By going west I avoided being in the worst of it for 6-8 hours; instead I got 2-3 hours of the height of it. In total, it lasted for 14-16 hours, with 70+ knots and 12-13 metre seas. I don’t really want to write about that storm right now; some stage I will but for 10-11 hours I was at the helm - because a tube on my self-steering had snapped - a decision that still really bothers me. I collapsed in my bunk when it had calmed to 40-45 knots and thought … “What am I doing here!?”…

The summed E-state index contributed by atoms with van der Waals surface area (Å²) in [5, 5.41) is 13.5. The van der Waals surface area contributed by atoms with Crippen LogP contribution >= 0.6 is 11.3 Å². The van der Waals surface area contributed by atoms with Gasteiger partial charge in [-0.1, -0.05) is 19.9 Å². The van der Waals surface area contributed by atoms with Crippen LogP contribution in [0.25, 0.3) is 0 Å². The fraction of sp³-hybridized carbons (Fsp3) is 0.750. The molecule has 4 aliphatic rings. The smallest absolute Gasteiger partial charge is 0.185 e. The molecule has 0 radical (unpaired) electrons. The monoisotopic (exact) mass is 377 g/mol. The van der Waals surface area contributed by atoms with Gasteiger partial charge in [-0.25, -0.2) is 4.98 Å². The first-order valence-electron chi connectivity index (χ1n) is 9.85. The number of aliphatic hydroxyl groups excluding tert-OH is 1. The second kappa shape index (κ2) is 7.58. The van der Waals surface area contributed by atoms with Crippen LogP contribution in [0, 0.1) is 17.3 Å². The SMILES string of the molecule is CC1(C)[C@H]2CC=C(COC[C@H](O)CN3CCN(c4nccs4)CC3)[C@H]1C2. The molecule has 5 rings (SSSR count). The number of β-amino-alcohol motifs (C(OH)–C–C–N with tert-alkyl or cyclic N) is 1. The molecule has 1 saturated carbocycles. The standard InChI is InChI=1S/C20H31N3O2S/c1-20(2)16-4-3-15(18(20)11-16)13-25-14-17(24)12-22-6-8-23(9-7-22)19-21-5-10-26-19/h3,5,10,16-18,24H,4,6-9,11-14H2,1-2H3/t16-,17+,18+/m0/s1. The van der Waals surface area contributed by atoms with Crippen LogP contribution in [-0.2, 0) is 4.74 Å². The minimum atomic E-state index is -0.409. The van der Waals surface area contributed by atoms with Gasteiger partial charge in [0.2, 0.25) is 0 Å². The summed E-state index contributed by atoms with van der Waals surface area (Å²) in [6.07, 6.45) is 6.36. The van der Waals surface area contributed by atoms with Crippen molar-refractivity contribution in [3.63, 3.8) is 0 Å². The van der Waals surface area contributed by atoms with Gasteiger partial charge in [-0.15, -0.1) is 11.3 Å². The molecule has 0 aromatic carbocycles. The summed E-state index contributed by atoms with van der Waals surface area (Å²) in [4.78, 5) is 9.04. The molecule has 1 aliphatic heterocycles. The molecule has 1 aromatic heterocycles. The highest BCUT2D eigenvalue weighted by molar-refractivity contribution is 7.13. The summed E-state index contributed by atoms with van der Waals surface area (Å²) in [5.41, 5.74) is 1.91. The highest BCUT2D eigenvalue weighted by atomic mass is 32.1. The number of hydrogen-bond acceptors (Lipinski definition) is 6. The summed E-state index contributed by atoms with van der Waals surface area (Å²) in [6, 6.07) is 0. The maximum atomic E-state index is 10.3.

The days following the storm were the hardest of the whole voyage. The sea was still large at 7-9 metres and the wind between 30 and 40 knots. Swell was coming from every direction so it was the most confused I had ever seen the sea. It meant that the boat could not be stern-to every wave so we were constantly beam-on to the swell and with the wind vane playing up not being able to properly fix it in that size sea we just got knocked down constantly. To say I’d had enough by this point is an understatement. They were the hardest and loneliest days I’ve ever had. All I wanted was a break from it. But being under Australia, half the world from home I might as well sail home again instead of taking a break. So in 4-5 months’ time, that’s where I’ll be, home. And hopefully the toughest times of the trip are left behind, between the South Atlantic variables and Australia. I would have written more about the voyage to date but my lovely brother Nick will be typing up my scribbled handwritten blog so I will save the rest of the stories for when I’m back at a computer.